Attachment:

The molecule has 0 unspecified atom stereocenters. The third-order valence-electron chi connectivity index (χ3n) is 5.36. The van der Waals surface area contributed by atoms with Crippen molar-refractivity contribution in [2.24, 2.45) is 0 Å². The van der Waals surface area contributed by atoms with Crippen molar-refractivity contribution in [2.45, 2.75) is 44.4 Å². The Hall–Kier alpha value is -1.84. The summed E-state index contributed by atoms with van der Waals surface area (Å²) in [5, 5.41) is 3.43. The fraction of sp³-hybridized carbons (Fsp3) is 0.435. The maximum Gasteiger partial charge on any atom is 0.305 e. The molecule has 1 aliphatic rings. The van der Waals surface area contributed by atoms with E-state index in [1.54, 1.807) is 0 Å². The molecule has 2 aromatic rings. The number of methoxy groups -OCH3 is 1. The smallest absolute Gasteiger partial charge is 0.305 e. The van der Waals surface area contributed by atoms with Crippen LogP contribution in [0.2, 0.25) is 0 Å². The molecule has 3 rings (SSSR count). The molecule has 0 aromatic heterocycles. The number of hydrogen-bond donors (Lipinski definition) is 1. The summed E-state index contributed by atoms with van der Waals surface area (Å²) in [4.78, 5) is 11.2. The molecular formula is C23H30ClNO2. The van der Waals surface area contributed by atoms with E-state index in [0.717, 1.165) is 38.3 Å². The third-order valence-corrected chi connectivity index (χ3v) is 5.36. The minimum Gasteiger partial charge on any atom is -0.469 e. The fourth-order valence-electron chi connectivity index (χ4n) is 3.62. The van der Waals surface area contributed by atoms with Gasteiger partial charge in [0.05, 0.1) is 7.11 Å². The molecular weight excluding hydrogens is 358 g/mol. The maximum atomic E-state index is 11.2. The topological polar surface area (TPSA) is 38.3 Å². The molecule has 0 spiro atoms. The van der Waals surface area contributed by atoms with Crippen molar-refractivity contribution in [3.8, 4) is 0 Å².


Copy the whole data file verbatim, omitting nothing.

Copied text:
The molecule has 0 unspecified atom stereocenters. The third-order valence-electron chi connectivity index (χ3n) is 5.36. The van der Waals surface area contributed by atoms with Crippen molar-refractivity contribution in [2.24, 2.45) is 0 Å². The van der Waals surface area contributed by atoms with Crippen molar-refractivity contribution in [2.45, 2.75) is 44.4 Å². The Hall–Kier alpha value is -1.84. The summed E-state index contributed by atoms with van der Waals surface area (Å²) in [5, 5.41) is 3.43. The fraction of sp³-hybridized carbons (Fsp3) is 0.435. The maximum Gasteiger partial charge on any atom is 0.305 e. The molecule has 1 aliphatic rings. The van der Waals surface area contributed by atoms with E-state index in [1.54, 1.807) is 0 Å². The molecule has 2 aromatic rings. The number of methoxy groups -OCH3 is 1. The smallest absolute Gasteiger partial charge is 0.305 e. The van der Waals surface area contributed by atoms with Crippen LogP contribution in [0.2, 0.25) is 0 Å². The molecule has 3 rings (SSSR count). The molecule has 0 aromatic heterocycles. The number of hydrogen-bond donors (Lipinski definition) is 1. The summed E-state index contributed by atoms with van der Waals surface area (Å²) in [4.78, 5) is 11.2. The molecular formula is C23H30ClNO2. The van der Waals surface area contributed by atoms with E-state index in [0.717, 1.165) is 38.3 Å². The third-order valence-corrected chi connectivity index (χ3v) is 5.36. The minimum Gasteiger partial charge on any atom is -0.469 e. The fourth-order valence-electron chi connectivity index (χ4n) is 3.62. The van der Waals surface area contributed by atoms with Gasteiger partial charge in [0.05, 0.1) is 7.11 Å². The molecular weight excluding hydrogens is 358 g/mol. The maximum atomic E-state index is 11.2. The topological polar surface area (TPSA) is 38.3 Å². The molecule has 0 spiro atoms. The van der Waals surface area contributed by atoms with Crippen molar-refractivity contribution in [3.8, 4) is 0 Å².